Fig. 2
figure 2

Changes in images from computed tomography (CT) scans (AD) and chest X-rays (Xp) (E), and macroscopic appearances of the patient’s neck (F) during her clinical course. Enlarged pre-laryngeal lymph node (LN), lung metastasis, left adrenal metastasis, and cystic lymph nodes in the neck and mediastinum are shown in AD, respectively

During the discontinuation of lenvatinib, the tumors became enlarged, and neck lymph nodes and lung metastases regrew to almost 100% of the pre-treatment size (Fig. 1, Fig. 2, Sep/2016, A–C). Pre-laryngeal lymph node, lung, and adrenal tumors were not attached to large vessels, and the para-tracheal lymph nodes were mainly cystic. Thus, the endocrine team assessed that the risk of massive bleeding would be low, and lenvatinib was restarted at a dose of 10 mg a day in October 2016. After resuming lenvatinib, the patient showed only a few adverse events and therefore the medication was continued for another four and half years. However, it was discontinued in 2017 when her psychological condition worsened. After an improvement in psychological state, lenvatinib was restarted again after one month. Measurable tumors continued to be reduced in size, and a PR was observed until August 2020 (Figs. 12 Aug/2020, A–C). However, in August 2020, a new bone metastasis in the sternum was found by CT scan (data not shown). Fortunately, the symptoms of bone metastasis were absent, and lenvatinib was continued despite progressive disease. Other than measurable lesions, cystic lymph nodes in the neck and mediastinum, and millions of tiny lung metastases, were also markedly reduced during lenvatinib treatment (Fig. 2D–F).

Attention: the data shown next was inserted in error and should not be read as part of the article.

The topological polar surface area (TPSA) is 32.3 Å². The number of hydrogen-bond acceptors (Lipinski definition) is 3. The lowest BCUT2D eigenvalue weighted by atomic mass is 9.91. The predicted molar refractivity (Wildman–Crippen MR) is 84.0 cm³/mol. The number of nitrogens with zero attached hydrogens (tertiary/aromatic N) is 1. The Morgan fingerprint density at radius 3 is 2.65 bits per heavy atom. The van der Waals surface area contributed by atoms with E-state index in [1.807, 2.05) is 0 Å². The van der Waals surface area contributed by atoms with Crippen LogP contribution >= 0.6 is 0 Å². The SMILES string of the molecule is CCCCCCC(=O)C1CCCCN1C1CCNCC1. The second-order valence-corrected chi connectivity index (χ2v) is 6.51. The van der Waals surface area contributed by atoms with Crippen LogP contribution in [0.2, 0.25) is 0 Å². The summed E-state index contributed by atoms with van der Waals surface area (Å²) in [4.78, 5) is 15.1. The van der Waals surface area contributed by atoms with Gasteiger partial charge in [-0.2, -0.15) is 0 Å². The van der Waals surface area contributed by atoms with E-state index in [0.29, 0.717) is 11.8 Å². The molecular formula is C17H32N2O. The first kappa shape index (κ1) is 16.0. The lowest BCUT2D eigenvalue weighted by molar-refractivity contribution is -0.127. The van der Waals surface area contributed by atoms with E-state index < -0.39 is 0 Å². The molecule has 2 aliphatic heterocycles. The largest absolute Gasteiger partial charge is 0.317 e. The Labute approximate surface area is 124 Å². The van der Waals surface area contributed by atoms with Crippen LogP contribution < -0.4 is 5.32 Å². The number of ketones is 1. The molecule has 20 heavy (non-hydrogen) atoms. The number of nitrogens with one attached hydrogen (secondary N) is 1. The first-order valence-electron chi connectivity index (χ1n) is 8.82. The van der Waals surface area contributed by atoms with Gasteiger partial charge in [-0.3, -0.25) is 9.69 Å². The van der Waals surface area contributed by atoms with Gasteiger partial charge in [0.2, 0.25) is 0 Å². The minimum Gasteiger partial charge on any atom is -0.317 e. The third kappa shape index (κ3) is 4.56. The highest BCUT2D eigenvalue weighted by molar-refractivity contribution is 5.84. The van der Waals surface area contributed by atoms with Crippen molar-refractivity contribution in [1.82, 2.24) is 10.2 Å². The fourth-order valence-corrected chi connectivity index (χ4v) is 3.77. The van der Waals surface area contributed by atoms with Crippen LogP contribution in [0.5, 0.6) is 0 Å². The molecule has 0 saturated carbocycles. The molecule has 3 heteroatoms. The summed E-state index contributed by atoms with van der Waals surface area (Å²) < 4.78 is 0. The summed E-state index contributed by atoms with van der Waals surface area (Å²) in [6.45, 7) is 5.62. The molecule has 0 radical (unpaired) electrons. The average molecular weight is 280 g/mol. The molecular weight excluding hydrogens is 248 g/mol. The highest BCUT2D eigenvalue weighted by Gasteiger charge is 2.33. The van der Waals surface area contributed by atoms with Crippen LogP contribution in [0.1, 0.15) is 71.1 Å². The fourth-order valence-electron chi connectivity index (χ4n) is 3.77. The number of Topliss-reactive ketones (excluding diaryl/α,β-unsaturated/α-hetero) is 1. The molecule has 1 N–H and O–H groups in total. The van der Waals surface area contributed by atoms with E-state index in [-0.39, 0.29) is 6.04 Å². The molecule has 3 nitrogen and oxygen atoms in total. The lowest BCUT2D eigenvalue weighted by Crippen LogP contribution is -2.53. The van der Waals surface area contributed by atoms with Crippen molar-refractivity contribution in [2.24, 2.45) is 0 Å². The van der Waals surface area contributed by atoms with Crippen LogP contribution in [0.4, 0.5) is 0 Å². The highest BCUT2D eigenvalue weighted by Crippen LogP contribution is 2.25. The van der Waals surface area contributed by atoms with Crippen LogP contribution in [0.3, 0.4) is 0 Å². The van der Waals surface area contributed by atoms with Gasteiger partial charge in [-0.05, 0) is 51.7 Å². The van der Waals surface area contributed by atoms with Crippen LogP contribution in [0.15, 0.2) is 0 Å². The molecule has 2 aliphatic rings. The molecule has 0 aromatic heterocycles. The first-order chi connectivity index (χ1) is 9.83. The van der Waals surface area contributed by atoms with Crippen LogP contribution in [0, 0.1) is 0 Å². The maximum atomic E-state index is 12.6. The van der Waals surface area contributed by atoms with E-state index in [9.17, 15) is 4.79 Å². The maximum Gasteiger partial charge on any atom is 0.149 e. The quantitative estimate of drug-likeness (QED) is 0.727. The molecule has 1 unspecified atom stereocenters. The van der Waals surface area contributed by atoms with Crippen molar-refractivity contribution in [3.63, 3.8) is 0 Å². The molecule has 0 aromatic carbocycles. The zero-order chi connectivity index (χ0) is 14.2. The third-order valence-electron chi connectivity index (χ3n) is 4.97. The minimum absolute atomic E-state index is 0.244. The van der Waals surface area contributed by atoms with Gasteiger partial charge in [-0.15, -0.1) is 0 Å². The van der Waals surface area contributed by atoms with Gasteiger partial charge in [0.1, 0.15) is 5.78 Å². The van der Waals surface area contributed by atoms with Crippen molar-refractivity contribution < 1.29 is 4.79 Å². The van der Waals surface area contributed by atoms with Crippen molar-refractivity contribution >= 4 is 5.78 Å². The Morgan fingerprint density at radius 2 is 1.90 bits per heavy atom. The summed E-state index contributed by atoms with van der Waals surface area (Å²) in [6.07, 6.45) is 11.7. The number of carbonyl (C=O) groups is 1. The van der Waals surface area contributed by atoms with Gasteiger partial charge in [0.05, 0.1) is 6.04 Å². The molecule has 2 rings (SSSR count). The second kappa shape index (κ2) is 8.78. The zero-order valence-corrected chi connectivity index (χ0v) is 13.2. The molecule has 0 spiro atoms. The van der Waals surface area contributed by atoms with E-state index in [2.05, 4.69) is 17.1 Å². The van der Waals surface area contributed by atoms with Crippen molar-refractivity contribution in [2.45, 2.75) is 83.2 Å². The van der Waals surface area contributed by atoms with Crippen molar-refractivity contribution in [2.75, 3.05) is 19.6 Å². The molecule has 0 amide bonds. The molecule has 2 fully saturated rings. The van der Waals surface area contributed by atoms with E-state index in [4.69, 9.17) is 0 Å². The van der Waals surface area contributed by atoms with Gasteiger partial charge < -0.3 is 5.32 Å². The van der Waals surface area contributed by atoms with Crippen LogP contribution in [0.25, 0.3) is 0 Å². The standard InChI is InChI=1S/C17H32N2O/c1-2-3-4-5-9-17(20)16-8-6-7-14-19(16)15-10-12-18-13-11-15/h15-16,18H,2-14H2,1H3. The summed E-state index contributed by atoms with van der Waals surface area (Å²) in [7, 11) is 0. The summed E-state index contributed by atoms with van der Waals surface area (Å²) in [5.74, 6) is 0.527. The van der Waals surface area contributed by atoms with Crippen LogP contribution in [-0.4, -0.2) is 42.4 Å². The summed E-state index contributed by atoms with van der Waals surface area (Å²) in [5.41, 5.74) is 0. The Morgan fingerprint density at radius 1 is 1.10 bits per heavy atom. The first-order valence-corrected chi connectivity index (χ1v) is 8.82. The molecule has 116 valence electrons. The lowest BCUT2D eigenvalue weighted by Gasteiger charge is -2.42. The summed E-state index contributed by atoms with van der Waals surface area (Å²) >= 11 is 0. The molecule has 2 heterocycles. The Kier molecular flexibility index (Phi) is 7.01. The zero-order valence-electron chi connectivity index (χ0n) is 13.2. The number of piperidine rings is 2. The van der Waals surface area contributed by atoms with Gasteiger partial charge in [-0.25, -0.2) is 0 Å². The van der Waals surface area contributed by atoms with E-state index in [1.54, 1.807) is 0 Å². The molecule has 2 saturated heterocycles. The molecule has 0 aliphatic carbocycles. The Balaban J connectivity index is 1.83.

In February 2021, tumors in the neck and mediastinum, including the sternum, became enlarged, and the patient occasionally developed aspiration pneumonia. Lenvatinib was discontinued and restarted several times, being administered twice a week (10 mg/day) from April 2021 onwards. However, the multiple tumors progressively grew, and the patient’s general condition became worse, with multiple, large, cystic bone metastases evident. The patient subsequently passed away in June 2021.

Discussion

Since publication of the SELECT trial, which was subsequently approved in USA, Europe, and Japan for the treatment of RAI refractory and progressive differentiated thyroid carcinoma in 2015, lenvatinib has been widely used in clinical practice [2]. The SELECT trial demonstrated an improvement in progression-free survival (PFS) with lenvatinib compared to placebo of 18.3 vs. 3.6 months. Interestingly, in a prespecified sub-analysis of the SELECT trial, improved overall survival (OS) was found in lenvatinib-treated patients compared with OS in placebo patients over 65 years of age [8]. An updated analysis of the SELECT trial showed that patients with a complete or partial response to lenvatinib achieved a median PFS of 33.1 months [9].